CHICAGO — Young transgender children allowed to live openly as the gender they identify with fared as well psychologically as other kids in a small study that suggests parental support may be the key.
Rates of depression and anxiety were equal in the study, which compared 73 transgender kids aged 3 to 12 with 73 non-transgender youngsters. The trans kids also fared as well on both measures as a group of their non-transgender siblings.
Rates of anxiety among trans kids were “a smidge higher” than national averages for children of the same age, but otherwise they matched national norms, said lead author Kristina Olson, an associate psychology professor at the University of Washington.
She said it’s the largest study to examine the psychological health of transgender youth who have socially transitioned. Parents recruited from support groups, conferences and a special website rated their kids’ well-being on a standard mental health scale.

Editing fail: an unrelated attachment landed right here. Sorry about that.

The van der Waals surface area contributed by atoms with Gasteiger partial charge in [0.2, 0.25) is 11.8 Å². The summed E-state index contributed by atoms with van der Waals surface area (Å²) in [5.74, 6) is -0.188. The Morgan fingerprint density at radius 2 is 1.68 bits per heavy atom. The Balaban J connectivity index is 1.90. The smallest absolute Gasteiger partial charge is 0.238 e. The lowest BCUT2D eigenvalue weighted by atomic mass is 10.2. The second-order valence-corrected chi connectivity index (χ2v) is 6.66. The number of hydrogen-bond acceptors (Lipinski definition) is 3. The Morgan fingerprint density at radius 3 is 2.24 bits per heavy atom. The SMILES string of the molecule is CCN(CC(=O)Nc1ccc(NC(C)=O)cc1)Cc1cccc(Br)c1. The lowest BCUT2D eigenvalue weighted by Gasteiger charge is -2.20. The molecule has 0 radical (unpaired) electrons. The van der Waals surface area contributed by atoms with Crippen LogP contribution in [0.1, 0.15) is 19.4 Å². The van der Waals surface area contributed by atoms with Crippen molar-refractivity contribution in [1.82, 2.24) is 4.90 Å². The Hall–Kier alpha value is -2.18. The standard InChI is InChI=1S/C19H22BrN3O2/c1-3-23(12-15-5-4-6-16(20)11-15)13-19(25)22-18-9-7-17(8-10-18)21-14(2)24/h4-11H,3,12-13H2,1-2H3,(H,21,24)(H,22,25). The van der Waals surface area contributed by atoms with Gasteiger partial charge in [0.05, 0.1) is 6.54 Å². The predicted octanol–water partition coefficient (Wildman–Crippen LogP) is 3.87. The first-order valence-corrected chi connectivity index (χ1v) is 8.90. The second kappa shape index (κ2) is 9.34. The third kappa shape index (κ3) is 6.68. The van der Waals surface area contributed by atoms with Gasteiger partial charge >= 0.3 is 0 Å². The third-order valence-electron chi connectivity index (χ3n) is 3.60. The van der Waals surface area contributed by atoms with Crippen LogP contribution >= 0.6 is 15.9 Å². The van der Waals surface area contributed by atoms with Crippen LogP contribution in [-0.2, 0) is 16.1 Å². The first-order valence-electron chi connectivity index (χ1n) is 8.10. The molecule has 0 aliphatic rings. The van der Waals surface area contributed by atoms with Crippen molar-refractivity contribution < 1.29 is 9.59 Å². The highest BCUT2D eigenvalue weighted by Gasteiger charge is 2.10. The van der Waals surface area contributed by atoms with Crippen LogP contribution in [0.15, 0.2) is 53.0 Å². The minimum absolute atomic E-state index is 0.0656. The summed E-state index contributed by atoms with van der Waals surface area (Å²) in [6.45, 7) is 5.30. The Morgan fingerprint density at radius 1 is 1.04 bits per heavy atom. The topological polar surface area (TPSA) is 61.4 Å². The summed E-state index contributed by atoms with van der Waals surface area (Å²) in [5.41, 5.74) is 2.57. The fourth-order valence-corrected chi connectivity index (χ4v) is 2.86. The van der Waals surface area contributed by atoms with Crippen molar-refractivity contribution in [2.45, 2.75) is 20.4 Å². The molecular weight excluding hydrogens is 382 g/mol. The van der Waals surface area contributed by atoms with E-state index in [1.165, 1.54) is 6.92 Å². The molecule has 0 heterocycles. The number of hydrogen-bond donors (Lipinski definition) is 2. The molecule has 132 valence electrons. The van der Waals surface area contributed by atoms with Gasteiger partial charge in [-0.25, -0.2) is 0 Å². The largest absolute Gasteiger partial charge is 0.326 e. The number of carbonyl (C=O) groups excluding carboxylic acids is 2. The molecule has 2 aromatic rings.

The parents weren’t randomly selected and Olson acknowledged that parents of kids who aren’t well-adjusted may have opted not to take part.
The study “certainly suggests that family support is linked to better mental health,” although that idea wasn’t tested directly and Olson said the results don’t prove that is the explanation for the children’s well-being.
The results were published Friday in the journal Pediatrics.
The findings are “truly stunning,” given previous studies showing high rates of mental health problems including suicidal behavior in transgender children, Dr. Ilana Sherer, a Dublin, California, pediatrician, wrote in a Pediatrics editorial. Most previous research is in children who haven’t come out, Olson said.
Study children had not had any sex reassignment treatment, and some parents initially opposed letting their kids come out.
Micah Heumann, an academic adviser at the University of Illinois‘s Champaign campus, was among study participants.
His 10-year-old child, Daniel, was born female, but has identified as a boy ever since he knew about gender, Heumann said.